Many people who suffer from anxiety and panic attacks do not feel confident enough to practice in a group at the yoga studio. That’s fine. On one condition: Practice in a relaxing space.
When you’re using yoga for panic attack relief, you’re specifically doing it to relax your mind. You’re not really doing it for the physical exercise. Yes, that’s a bonus. But it’s really about relaxing and taking control of anxiety.
Do yoga in a relaxing space where you will not be disturbed, and, crucially, somewhere you will not be exposed to any of the triggers of your panic attacks.
Asanas are the specific body positions in yoga. For instance, the most well-known positions are “Downward Dog” and “Cat Pose”.
Science shows that different asanas have different benefits because they activate different parts of the body.
Some of the best yoga poses for panic attacks are:
- Legs up the wall pose
- Warrior III
- Tree Pose
- Child’s Pose
- Bridge Pose
- Cat Pose
- Cow Pose
According to an article medically reviewed by Nichole Dandrea-Russert, MS, RDN, “[When doing asanas], the body releases tension and muscles relax. [Activation of] parasympathetic nervous system releases endorphins… Practising yoga asanas or Pranayama breathing can help to relieve stress and anxiety.”
In yoga, we use the breath to help move prana (energy) around the body.
Try this beginner’s yoga breathing for panic attacks:
- Sit comfortably with good posture
- Breathe in and focus on creating a smooth and flowing breath
- Meditate on the feeling of your breath moving between your lips and nose.
- Pause slightly between inhalation and exhalation. Notice the stillness here.
- Breathe out smoothly, meditating on the flow of breath.
This is a simple pranayama exercise that calms the mind.
Numerous studies (Mc Call, 2007) have indicated that yogic breathing is an effective method of combating anxiety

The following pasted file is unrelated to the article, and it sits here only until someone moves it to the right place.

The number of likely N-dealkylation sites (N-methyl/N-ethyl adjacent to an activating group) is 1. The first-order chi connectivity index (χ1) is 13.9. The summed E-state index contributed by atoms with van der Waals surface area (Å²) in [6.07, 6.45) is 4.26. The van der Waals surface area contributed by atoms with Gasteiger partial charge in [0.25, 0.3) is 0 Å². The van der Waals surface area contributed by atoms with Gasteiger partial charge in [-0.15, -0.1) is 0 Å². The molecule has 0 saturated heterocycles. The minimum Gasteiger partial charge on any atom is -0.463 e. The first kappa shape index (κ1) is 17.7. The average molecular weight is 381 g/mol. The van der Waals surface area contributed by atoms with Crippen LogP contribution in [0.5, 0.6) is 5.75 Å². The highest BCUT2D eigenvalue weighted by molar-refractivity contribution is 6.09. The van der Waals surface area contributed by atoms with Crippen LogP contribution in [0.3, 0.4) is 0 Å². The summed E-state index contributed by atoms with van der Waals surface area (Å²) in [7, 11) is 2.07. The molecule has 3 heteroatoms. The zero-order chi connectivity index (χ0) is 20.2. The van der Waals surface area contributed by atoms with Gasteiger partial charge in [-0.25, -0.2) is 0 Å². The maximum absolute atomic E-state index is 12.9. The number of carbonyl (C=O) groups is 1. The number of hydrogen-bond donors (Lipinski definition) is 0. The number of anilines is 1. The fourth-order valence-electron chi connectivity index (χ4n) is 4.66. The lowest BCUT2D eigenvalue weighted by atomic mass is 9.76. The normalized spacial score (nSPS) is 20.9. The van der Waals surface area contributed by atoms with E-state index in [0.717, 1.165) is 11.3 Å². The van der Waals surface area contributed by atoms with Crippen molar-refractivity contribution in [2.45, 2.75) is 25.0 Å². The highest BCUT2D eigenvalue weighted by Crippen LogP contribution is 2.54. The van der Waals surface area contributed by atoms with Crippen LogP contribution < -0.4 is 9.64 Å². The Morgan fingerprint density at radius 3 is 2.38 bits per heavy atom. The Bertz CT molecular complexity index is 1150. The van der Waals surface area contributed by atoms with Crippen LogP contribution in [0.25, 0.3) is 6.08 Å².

4. Yoga breathing meditations
Science suggests that yoga nidra relieves the symptoms of panic attacks.
Yoga Nidra is the state of consciousness that lies halfway between waking and sleeping. In this state, we are completely relaxed and much more mindful of our inward state.
Here’s how to use this type of yoga for panic attacks:
- Lie down straight in Shavasana (Corpse Pose).
- Close your eyes and relax.
- Take a few mindful breaths.
- Bring your awareness to your right foot. Relax your foot.
- Move on to your right knee, ankle, thigh and then hip. Relax these parts.
- Be aware of your entire right leg. Relax.
- Repeat with your left leg.
- Continue in this fashion across your pelvis, stomach, navel, chest, right arm, right hand, left arm, left hand, neck, throat, and head.
- Breathe mindfully for 10 breaths.
- Be aware of your entire body. Relax.
- Be aware of your surroundings. Relax.
- Sit up slowly and gently.
Researchers at The International Journal of Yoga state that “Patients with mild to moderate anxiety and depressive symptoms improve significantly with ‘Yoga Nidra’ intervention.”
5. Pratyahara And Aparigraha
These are two of the yoga techniques that are used to gain control of your mind. The first, Pratyahara, is about sensory withdrawal. The second, Aparigraha, is about minimalism and not being attached to things.
These are the best ways to use yoga for panic attacks. They worked for me. Yoga gave me a sense of freedom. And it taught me to control my mind and to take control of panic attacks. I hope it works for you too.
1: Anxiety Disorders and Anxiety Attacks, Authors: Melinda Smith, M.A., Lawrence Robinson, and Jeanne Segal, Ph.D., HelpGuide https://www.helpguide.org/articles/anxiety/anxiety-disorders-and-anxiety-attacks.htm
2: Panic attacks and panic disorder, Mayo Clinic, https://www.mayoclinic.org/diseases-conditions/panic-attacks/symptoms-causes/syc-20376021
3: How Yoga Can Help Ease Anxiety and Panic Disorder Symptoms, Katharina Star, PhD, https://www.verywellmind.com/yoga-for-panic-disorder-2584114
4: The science of yoga — what research reveals, Denise Rankin-Box, https://www.elsevier.com/connect/the-science-of-yoga-what-new-research-reveals
5: Yoga Nidra as a complementary treatment of anxiety and depressive symptoms in patients with menstrual disorder, Khushbu Rani, SC Tiwari, Uma Singh, Indrapal Singh, and Neena Srivastava, https://www.ncbi.nlm.nih.gov/pmc/articles/PMC3276934/
Paul Harrison is a passionate meditation teacher who believes in genuine, authentic meditation. He has more than 15 years experience in meditation and mindfulness. He studied meditation in beautiful Oxford, UK, and Hamilton Ontario Canada, and earned his degree at Staffordshire University.
“My goal is to provide the most authentic meditation sessions so you can harness the power of your own mind for personal transformation” – Paul Harrison